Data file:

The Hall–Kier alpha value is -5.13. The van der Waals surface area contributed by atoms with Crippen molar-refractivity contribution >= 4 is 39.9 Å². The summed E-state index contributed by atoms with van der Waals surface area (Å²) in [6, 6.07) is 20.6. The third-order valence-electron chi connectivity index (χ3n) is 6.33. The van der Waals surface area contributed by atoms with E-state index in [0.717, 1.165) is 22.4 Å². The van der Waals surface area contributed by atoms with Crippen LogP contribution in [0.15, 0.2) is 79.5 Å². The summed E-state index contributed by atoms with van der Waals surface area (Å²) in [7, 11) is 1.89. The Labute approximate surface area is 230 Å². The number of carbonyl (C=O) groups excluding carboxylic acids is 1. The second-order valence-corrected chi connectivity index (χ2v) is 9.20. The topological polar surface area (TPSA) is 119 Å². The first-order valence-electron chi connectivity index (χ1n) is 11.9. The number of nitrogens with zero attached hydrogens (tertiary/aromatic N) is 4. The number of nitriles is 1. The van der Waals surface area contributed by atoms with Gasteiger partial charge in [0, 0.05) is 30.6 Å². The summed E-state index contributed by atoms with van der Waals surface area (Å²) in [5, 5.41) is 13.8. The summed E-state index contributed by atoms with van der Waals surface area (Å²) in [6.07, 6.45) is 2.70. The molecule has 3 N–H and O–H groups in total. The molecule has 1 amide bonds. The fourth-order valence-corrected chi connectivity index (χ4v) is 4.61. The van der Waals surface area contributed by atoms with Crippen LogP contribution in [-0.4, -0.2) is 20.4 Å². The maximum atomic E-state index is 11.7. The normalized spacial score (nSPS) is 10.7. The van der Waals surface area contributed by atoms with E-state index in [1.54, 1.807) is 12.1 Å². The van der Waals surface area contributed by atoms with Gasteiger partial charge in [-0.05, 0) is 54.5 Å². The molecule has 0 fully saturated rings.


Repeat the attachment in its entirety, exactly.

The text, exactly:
The Hall–Kier alpha value is -5.13. The van der Waals surface area contributed by atoms with Crippen molar-refractivity contribution >= 4 is 39.9 Å². The summed E-state index contributed by atoms with van der Waals surface area (Å²) in [6, 6.07) is 20.6. The third-order valence-electron chi connectivity index (χ3n) is 6.33. The van der Waals surface area contributed by atoms with E-state index in [0.717, 1.165) is 22.4 Å². The van der Waals surface area contributed by atoms with Crippen LogP contribution in [0.15, 0.2) is 79.5 Å². The summed E-state index contributed by atoms with van der Waals surface area (Å²) in [7, 11) is 1.89. The Labute approximate surface area is 230 Å². The number of carbonyl (C=O) groups excluding carboxylic acids is 1. The second-order valence-corrected chi connectivity index (χ2v) is 9.20. The topological polar surface area (TPSA) is 119 Å². The first-order valence-electron chi connectivity index (χ1n) is 11.9. The number of nitrogens with zero attached hydrogens (tertiary/aromatic N) is 4. The number of nitriles is 1. The van der Waals surface area contributed by atoms with Gasteiger partial charge in [0, 0.05) is 30.6 Å². The summed E-state index contributed by atoms with van der Waals surface area (Å²) in [5, 5.41) is 13.8. The summed E-state index contributed by atoms with van der Waals surface area (Å²) in [6.07, 6.45) is 2.70. The molecule has 3 N–H and O–H groups in total. The molecule has 1 amide bonds. The fourth-order valence-corrected chi connectivity index (χ4v) is 4.61. The van der Waals surface area contributed by atoms with Crippen LogP contribution in [-0.4, -0.2) is 20.4 Å². The maximum atomic E-state index is 11.7. The normalized spacial score (nSPS) is 10.7. The van der Waals surface area contributed by atoms with E-state index in [1.54, 1.807) is 12.1 Å². The van der Waals surface area contributed by atoms with Gasteiger partial charge in [-0.05, 0) is 54.5 Å². The molecule has 0 fully saturated rings.